In the last few years, search has seen drastic change. Google’s search engine results pages (SERPs) have evolved at a rate we’ve never seen before.
There has been so much change that, today, in some cases, it’s no longer necessary, and some would even argue, undesirable, to rank top in the search results.
This is big news, and if you had said this a few years ago, it would have been unthinkable.
However, not all of these changes are purely algorithmic.
Search itself has changed, and more importantly, the way in which people search has changed.
Searchers are now demanding more complex, localised results for more conversational queries.
And these results are being presented using an assortment of different visual elements – video, images, featured snippets, maps, news, local results and various ‘Rich Results’.
These changes have been dramatic and quick. Rich answers in Google mobile search have more than doubled since 2018.
These new features have opened up new opportunities. We must look at search in a different way and consider what strategies we can deploy in order to increase visibility and conversion rates.
These complex search results have changed the way we relate to them. People no longer process information sequentially and in a normal fashion. The days of being offered 10 blue links on our desktop are over.
The Pinball Pattern
There have been some interesting usability studies published in recent years, one of which comes from the Nielsen Norman Group. They wanted to see how these new search features affected peoples’ attention.
The Nielsen Norman Group has been carrying out regular UX studies for many years now, the first one dating back to 1997.
In their early research – before the new search evolution that we speak about above – Nielsen found that people scan SERPs sequentially in 59 percent of cases. They did so without skipping any results or looking at the right side of the page.
Today, however, things are more complicated.
People’s attention has shifted.
It’s no longer linear and predictable. Eye Tracking studies all point to peoples’ attention bouncing around between different sections and elements on a page.
The richer and more visual the elements, the more pronounced this ‘bouncing’ is.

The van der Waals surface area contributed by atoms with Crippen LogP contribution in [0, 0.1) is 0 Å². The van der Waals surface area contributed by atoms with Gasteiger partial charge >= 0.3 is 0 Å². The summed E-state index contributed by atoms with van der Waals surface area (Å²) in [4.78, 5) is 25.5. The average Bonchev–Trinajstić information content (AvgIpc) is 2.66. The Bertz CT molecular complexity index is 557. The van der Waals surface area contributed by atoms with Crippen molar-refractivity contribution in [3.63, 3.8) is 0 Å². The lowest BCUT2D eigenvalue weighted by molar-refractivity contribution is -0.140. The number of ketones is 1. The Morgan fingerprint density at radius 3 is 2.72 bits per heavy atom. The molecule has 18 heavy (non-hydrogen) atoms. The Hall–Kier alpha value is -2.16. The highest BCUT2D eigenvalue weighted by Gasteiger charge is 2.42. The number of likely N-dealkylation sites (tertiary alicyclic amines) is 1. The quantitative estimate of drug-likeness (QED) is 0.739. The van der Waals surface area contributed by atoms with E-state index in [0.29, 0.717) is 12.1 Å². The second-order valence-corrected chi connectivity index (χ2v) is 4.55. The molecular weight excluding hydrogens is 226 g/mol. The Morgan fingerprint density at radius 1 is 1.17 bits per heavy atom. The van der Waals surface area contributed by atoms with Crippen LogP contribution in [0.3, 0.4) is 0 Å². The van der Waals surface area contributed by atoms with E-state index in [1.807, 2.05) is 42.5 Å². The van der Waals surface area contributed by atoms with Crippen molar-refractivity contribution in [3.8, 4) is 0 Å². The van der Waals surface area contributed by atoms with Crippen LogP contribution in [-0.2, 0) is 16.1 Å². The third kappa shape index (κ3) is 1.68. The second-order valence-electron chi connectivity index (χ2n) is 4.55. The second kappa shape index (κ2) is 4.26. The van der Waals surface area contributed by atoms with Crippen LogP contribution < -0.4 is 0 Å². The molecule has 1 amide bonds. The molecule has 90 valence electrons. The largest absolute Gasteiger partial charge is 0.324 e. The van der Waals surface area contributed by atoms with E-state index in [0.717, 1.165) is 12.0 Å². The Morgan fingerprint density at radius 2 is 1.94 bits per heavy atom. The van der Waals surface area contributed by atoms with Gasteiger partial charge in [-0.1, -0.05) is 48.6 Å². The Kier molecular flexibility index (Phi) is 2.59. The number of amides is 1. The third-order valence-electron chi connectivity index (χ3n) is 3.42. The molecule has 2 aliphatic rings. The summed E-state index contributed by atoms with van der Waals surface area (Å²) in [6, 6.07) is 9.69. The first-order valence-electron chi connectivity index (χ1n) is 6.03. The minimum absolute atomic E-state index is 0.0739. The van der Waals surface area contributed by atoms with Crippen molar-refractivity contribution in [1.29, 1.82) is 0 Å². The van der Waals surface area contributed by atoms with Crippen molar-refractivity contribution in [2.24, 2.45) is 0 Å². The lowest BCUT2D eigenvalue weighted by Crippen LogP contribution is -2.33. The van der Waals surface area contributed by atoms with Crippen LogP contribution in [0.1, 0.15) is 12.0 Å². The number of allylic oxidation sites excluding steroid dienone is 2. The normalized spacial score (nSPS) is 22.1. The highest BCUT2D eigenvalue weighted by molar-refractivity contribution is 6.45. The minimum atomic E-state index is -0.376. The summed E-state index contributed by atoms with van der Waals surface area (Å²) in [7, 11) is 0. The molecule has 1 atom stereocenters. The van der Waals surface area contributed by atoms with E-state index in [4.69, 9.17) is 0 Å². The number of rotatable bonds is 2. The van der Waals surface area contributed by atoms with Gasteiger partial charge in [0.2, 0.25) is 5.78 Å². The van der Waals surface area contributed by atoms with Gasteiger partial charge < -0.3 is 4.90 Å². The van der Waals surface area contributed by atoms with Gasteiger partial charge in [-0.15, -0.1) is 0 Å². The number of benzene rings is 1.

The Nielson Norman Group identified this search behaviour as the Pinball Pattern. In short, the Pinball Pattern describes the way that a searcher looks over the SERPs on Google (or other search engines).
With featured snippets, ads and, in some cases, video and visual media appearing on Google, sequential scanning of the SERPs is now defunct, users now glance around the screen in no particular order.
This is similar to the way we’ve seen users consume on-page copy and the importance of writing scannable content.
Ranking as the top position on Google (while still important) is no longer the only thing that matters.
Let’s look at the research
The Nielsen Group analyzed 471 different search queries from four usability-testing studies conducted between 2016 and 2018. The studies used a combination of eye-tracking and usability testing and tested a broad range of tasks.
Participants weren’t told what to search for or how to search. This flexibility echoes what we see in search today, with an increasing number of people turning to search for general tasks, and using more conversational queries.
What did The Nielsen Group find?
The first discovery was that the participants gaze patterns were not linear. The presence and position of visually compelling elements on the SERPs affected the visibility of the organic results near them.
Another discovery was that users spend an average of 5.7 seconds considering the results before they made their first selection and that when SERP features like feature snippets were present, they received glances in 74 per cent of cases.
Overall, the way in which results were presented plays a vital role in a user’s attention.
What can we take away from this?
Organic results are more complex than they used to be.
With peoples’ shifting attention comes more opportunities to gain visibility. You no longer need to rank in the top positions to have visibility.
In 2006, the first result on any given search received 51 per cent of clicks. Neilsen found that the first result now receives only 28 per cent of clicks. That’s a drop by almost half. This is a dramatic shift in user behaviour.
Ultimately, so long as you are appearing within the first five results on Google, you have a 10-20 per cent chance of getting a click, and a 40-80 per cent chance of getting a glance.
Why does this matter?
As search results get richer, so do peoples’ possibilities of appearing in them. Marketing has moved beyond the traditional blue link, and search today is intuitive and intent-driven. People expect answers and expect these answers to be presented in a variety of ways.
As such, it’s now more important than ever to consider all search verticals, including video, pictures, rich snippets, and Google My Business, to name a few.
As Danny Sullivan from Google’s search liaison team recently tweeted –
Ignoring listings that appear in Top Stories, businessess in local, programs in college displays feels like a dated assessment of how search works….
We also need to be flexible and to continually examine the search landscape we work in. For example, how are searchers intentions being met in your niche? And how does the SERP landscape look?
The way we search will continue to evolve, as will information presentation on the SERPs. We need to make sure we’re ahead of the curve, and begin optimising for these things today, rather than further down the road.
Although the world of SEO in 2020 is bright and exciting, it will require a more intelligent strategy and continual, iterative optimisation, more so than ever before.